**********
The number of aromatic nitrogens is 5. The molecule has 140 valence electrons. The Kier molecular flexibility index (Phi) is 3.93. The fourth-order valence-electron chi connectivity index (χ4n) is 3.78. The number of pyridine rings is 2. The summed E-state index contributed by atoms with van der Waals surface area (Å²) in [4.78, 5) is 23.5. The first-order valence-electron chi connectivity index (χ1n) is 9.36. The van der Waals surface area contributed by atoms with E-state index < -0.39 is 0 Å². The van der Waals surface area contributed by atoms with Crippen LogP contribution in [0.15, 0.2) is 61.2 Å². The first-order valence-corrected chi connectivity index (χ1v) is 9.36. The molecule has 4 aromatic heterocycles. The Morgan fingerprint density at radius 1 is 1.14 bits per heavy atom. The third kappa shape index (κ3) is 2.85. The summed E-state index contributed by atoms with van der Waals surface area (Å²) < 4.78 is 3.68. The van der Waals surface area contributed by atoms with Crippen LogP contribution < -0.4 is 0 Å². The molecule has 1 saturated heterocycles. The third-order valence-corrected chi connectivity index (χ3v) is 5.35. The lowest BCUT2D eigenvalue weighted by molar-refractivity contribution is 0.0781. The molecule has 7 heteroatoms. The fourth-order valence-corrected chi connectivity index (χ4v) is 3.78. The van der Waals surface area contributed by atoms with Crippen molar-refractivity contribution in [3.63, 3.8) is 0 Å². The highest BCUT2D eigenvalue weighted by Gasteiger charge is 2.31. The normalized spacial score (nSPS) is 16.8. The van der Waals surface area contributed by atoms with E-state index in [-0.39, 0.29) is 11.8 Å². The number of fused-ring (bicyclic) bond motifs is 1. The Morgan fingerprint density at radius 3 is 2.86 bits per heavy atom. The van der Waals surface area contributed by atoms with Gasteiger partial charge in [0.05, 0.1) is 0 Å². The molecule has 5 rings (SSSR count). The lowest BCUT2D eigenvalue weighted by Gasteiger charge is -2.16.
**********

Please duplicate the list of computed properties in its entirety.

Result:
The number of aromatic nitrogens is 5. The molecule has 140 valence electrons. The Kier molecular flexibility index (Phi) is 3.93. The fourth-order valence-electron chi connectivity index (χ4n) is 3.78. The number of pyridine rings is 2. The summed E-state index contributed by atoms with van der Waals surface area (Å²) in [4.78, 5) is 23.5. The first-order valence-electron chi connectivity index (χ1n) is 9.36. The van der Waals surface area contributed by atoms with E-state index < -0.39 is 0 Å². The van der Waals surface area contributed by atoms with Crippen LogP contribution in [0.15, 0.2) is 61.2 Å². The first-order valence-corrected chi connectivity index (χ1v) is 9.36. The molecule has 4 aromatic heterocycles. The Morgan fingerprint density at radius 1 is 1.14 bits per heavy atom. The third kappa shape index (κ3) is 2.85. The summed E-state index contributed by atoms with van der Waals surface area (Å²) < 4.78 is 3.68. The van der Waals surface area contributed by atoms with Crippen LogP contribution < -0.4 is 0 Å². The molecule has 1 saturated heterocycles. The third-order valence-corrected chi connectivity index (χ3v) is 5.35. The lowest BCUT2D eigenvalue weighted by molar-refractivity contribution is 0.0781. The molecule has 7 heteroatoms. The fourth-order valence-corrected chi connectivity index (χ4v) is 3.78. The van der Waals surface area contributed by atoms with Crippen molar-refractivity contribution in [3.63, 3.8) is 0 Å². The highest BCUT2D eigenvalue weighted by Gasteiger charge is 2.31. The normalized spacial score (nSPS) is 16.8. The van der Waals surface area contributed by atoms with E-state index in [-0.39, 0.29) is 11.8 Å². The number of fused-ring (bicyclic) bond motifs is 1. The Morgan fingerprint density at radius 3 is 2.86 bits per heavy atom. The van der Waals surface area contributed by atoms with Gasteiger partial charge in [0.05, 0.1) is 0 Å². The molecule has 5 rings (SSSR count). The lowest BCUT2D eigenvalue weighted by Gasteiger charge is -2.16.